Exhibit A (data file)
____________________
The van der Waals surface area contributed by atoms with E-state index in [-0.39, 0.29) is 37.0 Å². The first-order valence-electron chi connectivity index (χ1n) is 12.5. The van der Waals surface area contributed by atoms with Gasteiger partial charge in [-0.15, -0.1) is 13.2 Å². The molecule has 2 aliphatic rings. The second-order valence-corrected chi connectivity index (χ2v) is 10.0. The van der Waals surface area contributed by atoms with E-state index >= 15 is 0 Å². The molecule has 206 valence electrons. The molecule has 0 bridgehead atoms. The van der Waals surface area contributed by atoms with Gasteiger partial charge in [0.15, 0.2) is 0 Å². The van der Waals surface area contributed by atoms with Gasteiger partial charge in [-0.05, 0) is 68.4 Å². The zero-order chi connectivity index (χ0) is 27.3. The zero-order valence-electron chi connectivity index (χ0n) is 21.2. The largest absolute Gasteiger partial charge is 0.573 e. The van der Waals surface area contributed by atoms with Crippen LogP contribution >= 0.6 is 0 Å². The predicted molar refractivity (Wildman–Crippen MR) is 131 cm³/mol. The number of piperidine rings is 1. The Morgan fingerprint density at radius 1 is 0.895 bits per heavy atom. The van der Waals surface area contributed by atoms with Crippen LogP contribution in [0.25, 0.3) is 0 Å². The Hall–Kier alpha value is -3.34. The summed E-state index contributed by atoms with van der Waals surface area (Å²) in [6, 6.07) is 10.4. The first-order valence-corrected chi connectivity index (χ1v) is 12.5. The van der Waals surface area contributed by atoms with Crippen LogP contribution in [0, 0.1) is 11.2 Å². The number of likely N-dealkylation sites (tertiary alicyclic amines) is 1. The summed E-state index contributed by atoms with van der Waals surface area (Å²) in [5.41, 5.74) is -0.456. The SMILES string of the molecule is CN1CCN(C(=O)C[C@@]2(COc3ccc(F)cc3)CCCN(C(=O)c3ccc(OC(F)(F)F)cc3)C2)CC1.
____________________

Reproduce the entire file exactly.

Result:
The van der Waals surface area contributed by atoms with E-state index in [-0.39, 0.29) is 37.0 Å². The first-order valence-electron chi connectivity index (χ1n) is 12.5. The van der Waals surface area contributed by atoms with Gasteiger partial charge in [-0.15, -0.1) is 13.2 Å². The molecule has 2 aliphatic rings. The second-order valence-corrected chi connectivity index (χ2v) is 10.0. The van der Waals surface area contributed by atoms with E-state index >= 15 is 0 Å². The molecule has 206 valence electrons. The molecule has 0 bridgehead atoms. The van der Waals surface area contributed by atoms with Gasteiger partial charge in [0.15, 0.2) is 0 Å². The van der Waals surface area contributed by atoms with Gasteiger partial charge in [-0.05, 0) is 68.4 Å². The zero-order chi connectivity index (χ0) is 27.3. The zero-order valence-electron chi connectivity index (χ0n) is 21.2. The largest absolute Gasteiger partial charge is 0.573 e. The van der Waals surface area contributed by atoms with Crippen LogP contribution >= 0.6 is 0 Å². The predicted molar refractivity (Wildman–Crippen MR) is 131 cm³/mol. The number of piperidine rings is 1. The Morgan fingerprint density at radius 1 is 0.895 bits per heavy atom. The van der Waals surface area contributed by atoms with Crippen LogP contribution in [0.25, 0.3) is 0 Å². The Hall–Kier alpha value is -3.34. The summed E-state index contributed by atoms with van der Waals surface area (Å²) in [6, 6.07) is 10.4. The first-order valence-corrected chi connectivity index (χ1v) is 12.5. The van der Waals surface area contributed by atoms with Crippen LogP contribution in [0, 0.1) is 11.2 Å². The number of likely N-dealkylation sites (tertiary alicyclic amines) is 1. The summed E-state index contributed by atoms with van der Waals surface area (Å²) in [5.41, 5.74) is -0.456. The SMILES string of the molecule is CN1CCN(C(=O)C[C@@]2(COc3ccc(F)cc3)CCCN(C(=O)c3ccc(OC(F)(F)F)cc3)C2)CC1.